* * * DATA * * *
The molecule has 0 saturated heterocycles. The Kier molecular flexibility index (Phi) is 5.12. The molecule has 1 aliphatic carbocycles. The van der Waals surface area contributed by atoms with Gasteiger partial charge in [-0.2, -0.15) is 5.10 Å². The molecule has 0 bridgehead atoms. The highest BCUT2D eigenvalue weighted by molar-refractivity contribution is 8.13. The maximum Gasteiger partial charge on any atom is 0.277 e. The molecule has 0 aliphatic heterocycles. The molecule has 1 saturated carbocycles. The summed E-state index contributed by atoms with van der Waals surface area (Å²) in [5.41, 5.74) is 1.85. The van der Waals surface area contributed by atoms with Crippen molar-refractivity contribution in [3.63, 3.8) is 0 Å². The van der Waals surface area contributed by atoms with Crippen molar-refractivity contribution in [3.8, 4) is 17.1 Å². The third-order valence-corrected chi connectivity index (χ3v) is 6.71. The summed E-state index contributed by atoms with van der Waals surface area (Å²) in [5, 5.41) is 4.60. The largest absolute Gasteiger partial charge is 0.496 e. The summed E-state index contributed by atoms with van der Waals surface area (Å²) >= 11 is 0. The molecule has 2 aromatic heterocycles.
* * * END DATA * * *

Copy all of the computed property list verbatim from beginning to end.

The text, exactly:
The molecule has 0 saturated heterocycles. The Kier molecular flexibility index (Phi) is 5.12. The molecule has 1 aliphatic carbocycles. The van der Waals surface area contributed by atoms with Gasteiger partial charge in [-0.2, -0.15) is 5.10 Å². The molecule has 0 bridgehead atoms. The highest BCUT2D eigenvalue weighted by molar-refractivity contribution is 8.13. The maximum Gasteiger partial charge on any atom is 0.277 e. The molecule has 0 aliphatic heterocycles. The molecule has 1 saturated carbocycles. The summed E-state index contributed by atoms with van der Waals surface area (Å²) in [5.41, 5.74) is 1.85. The van der Waals surface area contributed by atoms with Crippen molar-refractivity contribution in [3.63, 3.8) is 0 Å². The van der Waals surface area contributed by atoms with Crippen molar-refractivity contribution in [3.8, 4) is 17.1 Å². The third-order valence-corrected chi connectivity index (χ3v) is 6.71. The summed E-state index contributed by atoms with van der Waals surface area (Å²) in [5, 5.41) is 4.60. The largest absolute Gasteiger partial charge is 0.496 e. The summed E-state index contributed by atoms with van der Waals surface area (Å²) >= 11 is 0. The molecule has 2 aromatic heterocycles.